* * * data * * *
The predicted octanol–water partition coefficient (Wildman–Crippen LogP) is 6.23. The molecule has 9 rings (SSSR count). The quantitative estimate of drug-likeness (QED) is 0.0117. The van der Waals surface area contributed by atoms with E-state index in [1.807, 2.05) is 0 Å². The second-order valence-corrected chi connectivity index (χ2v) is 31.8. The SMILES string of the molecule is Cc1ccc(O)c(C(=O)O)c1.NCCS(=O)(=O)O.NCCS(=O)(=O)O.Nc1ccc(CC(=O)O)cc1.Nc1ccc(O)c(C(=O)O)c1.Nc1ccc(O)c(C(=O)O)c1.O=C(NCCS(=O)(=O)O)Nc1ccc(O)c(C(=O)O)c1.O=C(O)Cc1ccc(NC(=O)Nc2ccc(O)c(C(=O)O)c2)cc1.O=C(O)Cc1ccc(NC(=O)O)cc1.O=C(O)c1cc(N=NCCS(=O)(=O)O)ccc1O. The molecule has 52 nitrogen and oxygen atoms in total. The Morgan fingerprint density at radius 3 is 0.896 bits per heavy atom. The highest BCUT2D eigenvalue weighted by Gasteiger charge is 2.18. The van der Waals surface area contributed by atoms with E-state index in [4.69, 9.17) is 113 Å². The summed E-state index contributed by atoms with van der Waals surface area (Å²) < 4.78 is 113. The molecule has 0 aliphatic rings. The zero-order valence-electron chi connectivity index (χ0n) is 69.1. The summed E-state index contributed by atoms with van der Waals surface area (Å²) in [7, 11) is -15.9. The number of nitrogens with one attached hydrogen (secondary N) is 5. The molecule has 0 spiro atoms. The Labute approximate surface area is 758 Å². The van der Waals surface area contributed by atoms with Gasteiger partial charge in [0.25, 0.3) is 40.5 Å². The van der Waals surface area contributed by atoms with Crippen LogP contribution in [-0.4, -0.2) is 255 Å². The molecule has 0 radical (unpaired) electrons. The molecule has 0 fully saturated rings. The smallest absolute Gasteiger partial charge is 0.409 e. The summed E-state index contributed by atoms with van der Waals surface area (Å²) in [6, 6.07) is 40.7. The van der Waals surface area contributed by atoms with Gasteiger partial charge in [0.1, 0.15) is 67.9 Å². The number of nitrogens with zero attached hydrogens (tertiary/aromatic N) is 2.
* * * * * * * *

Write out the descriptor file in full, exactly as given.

The predicted octanol–water partition coefficient (Wildman–Crippen LogP) is 6.23. The molecule has 9 rings (SSSR count). The quantitative estimate of drug-likeness (QED) is 0.0117. The van der Waals surface area contributed by atoms with E-state index in [1.807, 2.05) is 0 Å². The second-order valence-corrected chi connectivity index (χ2v) is 31.8. The SMILES string of the molecule is Cc1ccc(O)c(C(=O)O)c1.NCCS(=O)(=O)O.NCCS(=O)(=O)O.Nc1ccc(CC(=O)O)cc1.Nc1ccc(O)c(C(=O)O)c1.Nc1ccc(O)c(C(=O)O)c1.O=C(NCCS(=O)(=O)O)Nc1ccc(O)c(C(=O)O)c1.O=C(O)Cc1ccc(NC(=O)Nc2ccc(O)c(C(=O)O)c2)cc1.O=C(O)Cc1ccc(NC(=O)O)cc1.O=C(O)c1cc(N=NCCS(=O)(=O)O)ccc1O. The molecule has 52 nitrogen and oxygen atoms in total. The Morgan fingerprint density at radius 3 is 0.896 bits per heavy atom. The highest BCUT2D eigenvalue weighted by Gasteiger charge is 2.18. The van der Waals surface area contributed by atoms with E-state index in [4.69, 9.17) is 113 Å². The summed E-state index contributed by atoms with van der Waals surface area (Å²) < 4.78 is 113. The molecule has 0 aliphatic rings. The zero-order valence-electron chi connectivity index (χ0n) is 69.1. The summed E-state index contributed by atoms with van der Waals surface area (Å²) in [7, 11) is -15.9. The number of nitrogens with one attached hydrogen (secondary N) is 5. The molecule has 0 spiro atoms. The Labute approximate surface area is 758 Å². The van der Waals surface area contributed by atoms with Gasteiger partial charge in [0.25, 0.3) is 40.5 Å². The van der Waals surface area contributed by atoms with Crippen LogP contribution in [-0.4, -0.2) is 255 Å². The molecule has 0 radical (unpaired) electrons. The molecule has 0 fully saturated rings. The smallest absolute Gasteiger partial charge is 0.409 e. The summed E-state index contributed by atoms with van der Waals surface area (Å²) in [6, 6.07) is 40.7. The van der Waals surface area contributed by atoms with Gasteiger partial charge in [0.1, 0.15) is 67.9 Å². The number of nitrogens with zero attached hydrogens (tertiary/aromatic N) is 2.